Unfortunately, if nothing is done by the electorate, we are likely to see once again the parading of the latest sport utility vehicles, swanky suits, distribution of election paraphernalia, food and drink and a show of oratory skills.

The promises of a functional economy, better health, affordable education, good social houses and efficient public transport will be spoken about once again.

They will further promise clean environs and transparent and accountable leadership. Will someone stand up and ask the pertinent question — what have they achieved in the past five years?

So much about the governing party. Now let us for a moment turn to the opposition — the opposition in its plurality. The next three weeks are going to be a hard time.

The opposition parties are still to announce their more than 1 900 ward councillors, 210 MPs, 60 female National Assembly candidates and 60 Senate candidates. This will create fireworks of its own — pure political circus.

The real race and competition start post June 21, 2023 when all the candidates are properly nominated. That is when they will start canvassing for votes from the electorate. We are not sure if they will have town hall meetings where they interact with the electorate or it will be the usual rallies.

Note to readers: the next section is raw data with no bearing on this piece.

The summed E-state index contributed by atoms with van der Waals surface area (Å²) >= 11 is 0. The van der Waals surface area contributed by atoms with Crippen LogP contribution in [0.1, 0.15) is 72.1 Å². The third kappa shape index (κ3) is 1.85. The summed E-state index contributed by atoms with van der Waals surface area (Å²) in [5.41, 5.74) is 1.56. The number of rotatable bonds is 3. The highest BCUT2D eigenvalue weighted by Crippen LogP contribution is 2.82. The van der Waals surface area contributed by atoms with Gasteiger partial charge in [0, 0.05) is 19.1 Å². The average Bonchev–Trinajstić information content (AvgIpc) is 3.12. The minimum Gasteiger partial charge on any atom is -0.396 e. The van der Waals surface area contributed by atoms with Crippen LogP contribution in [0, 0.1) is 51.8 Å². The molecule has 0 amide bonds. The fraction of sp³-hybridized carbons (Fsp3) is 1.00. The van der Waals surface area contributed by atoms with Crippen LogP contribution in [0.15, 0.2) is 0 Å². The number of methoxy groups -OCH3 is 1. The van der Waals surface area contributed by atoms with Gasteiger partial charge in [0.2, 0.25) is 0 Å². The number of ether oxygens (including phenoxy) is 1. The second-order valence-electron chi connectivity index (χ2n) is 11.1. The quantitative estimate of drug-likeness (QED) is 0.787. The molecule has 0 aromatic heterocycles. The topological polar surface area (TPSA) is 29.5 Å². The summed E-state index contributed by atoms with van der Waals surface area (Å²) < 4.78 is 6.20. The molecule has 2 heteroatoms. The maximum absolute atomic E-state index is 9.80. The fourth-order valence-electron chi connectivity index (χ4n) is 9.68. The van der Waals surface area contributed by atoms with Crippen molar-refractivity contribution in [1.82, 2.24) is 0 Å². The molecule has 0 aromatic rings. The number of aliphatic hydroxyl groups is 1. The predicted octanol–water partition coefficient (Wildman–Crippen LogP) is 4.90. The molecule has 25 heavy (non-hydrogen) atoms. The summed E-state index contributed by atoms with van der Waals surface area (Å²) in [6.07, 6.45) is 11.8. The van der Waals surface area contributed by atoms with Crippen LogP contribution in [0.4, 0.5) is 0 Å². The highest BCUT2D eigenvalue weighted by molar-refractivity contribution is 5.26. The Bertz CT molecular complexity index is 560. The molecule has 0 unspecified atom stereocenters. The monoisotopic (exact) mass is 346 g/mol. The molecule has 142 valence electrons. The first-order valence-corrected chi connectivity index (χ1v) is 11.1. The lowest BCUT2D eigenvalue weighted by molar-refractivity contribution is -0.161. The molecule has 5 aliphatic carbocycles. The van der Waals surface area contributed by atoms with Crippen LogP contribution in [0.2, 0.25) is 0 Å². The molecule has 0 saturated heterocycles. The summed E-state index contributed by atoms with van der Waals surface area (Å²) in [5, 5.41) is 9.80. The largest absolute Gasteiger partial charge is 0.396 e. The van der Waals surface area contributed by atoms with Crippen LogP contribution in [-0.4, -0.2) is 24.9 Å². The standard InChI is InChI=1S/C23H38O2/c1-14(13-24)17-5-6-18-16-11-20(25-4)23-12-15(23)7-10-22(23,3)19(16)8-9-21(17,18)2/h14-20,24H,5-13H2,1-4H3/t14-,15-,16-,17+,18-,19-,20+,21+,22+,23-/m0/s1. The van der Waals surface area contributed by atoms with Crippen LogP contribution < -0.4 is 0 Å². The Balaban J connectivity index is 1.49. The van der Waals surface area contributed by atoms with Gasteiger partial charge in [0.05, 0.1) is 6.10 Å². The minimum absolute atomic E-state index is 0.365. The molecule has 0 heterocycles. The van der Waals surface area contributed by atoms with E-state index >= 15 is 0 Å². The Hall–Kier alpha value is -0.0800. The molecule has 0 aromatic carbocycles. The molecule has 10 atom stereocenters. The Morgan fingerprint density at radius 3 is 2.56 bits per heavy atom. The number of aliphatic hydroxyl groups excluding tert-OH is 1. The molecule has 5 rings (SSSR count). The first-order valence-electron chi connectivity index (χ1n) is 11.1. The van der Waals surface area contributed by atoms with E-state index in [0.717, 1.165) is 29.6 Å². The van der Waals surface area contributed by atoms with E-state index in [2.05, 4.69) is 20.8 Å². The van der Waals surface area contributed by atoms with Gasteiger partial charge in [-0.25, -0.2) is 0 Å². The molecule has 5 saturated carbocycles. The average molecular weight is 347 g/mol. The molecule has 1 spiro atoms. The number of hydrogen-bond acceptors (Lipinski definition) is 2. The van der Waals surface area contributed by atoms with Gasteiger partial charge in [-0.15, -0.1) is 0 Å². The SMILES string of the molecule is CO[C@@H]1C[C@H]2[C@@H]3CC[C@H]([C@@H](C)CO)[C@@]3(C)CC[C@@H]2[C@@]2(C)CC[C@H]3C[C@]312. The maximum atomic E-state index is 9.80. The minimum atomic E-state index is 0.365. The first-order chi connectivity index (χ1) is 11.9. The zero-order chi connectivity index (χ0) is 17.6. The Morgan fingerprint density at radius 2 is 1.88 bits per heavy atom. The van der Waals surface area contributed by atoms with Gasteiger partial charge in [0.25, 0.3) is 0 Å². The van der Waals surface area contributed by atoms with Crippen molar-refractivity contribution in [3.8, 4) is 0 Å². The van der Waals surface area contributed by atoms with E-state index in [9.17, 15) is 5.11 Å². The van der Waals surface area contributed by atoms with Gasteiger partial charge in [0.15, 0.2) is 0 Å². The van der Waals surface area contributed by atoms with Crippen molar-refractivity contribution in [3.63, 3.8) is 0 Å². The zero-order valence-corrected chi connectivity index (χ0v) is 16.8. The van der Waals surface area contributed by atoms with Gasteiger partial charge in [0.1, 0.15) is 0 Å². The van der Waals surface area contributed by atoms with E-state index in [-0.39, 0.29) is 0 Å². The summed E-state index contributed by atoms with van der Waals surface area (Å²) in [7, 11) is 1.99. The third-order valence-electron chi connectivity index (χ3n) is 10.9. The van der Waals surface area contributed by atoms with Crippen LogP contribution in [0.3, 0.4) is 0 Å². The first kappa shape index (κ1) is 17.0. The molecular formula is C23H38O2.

We cannot help but also be reminded of another important stakeholder in all this election drama – the Zimbabwe Electoral commission (Zec).

The electoral management body now has a duty to finalise the voters roll and share it with all candidates, do all logistics for polling and announce the election results.

This is no mean feat as experience since 2008 has proven that all election results have been disputed. They can win on technicalities as they have done before, but it is important that they restore confidence in the electorate in the manner they conduct the polls. Everything should be transparent and they should be able to be accountable.

It should be remembered that in 2018, Zec announced the wrong candidate as the winner in Chegutu West.

Such boobs have to be eliminated or at best be corrected at the constituency command centres before winners are announced. Such attitude and actions reinforce the perception that Zec is partial to Zanu PF if not outright its appendage.

As the election fever grips the nation and the attendant circus slowly moves into full swing, some reality check is always needed.

People are impoverished, salaries have remained stunted and cannot meet basic needs. Corruption continues unabated and wasteful expenditure in government and parastatals have been normalised.

For once, the electorate has it in their power to stop the circus, elect ethical leaders and demand the best leaders possible to carry and deliver on their dreams and aspirations.

Anything less will confirm the election is just another circus, except a circus with serious ramification on people’s lives.

  • Paidamoyo Muzulu is a journalist based in Harare. He writes here in his personal capacity.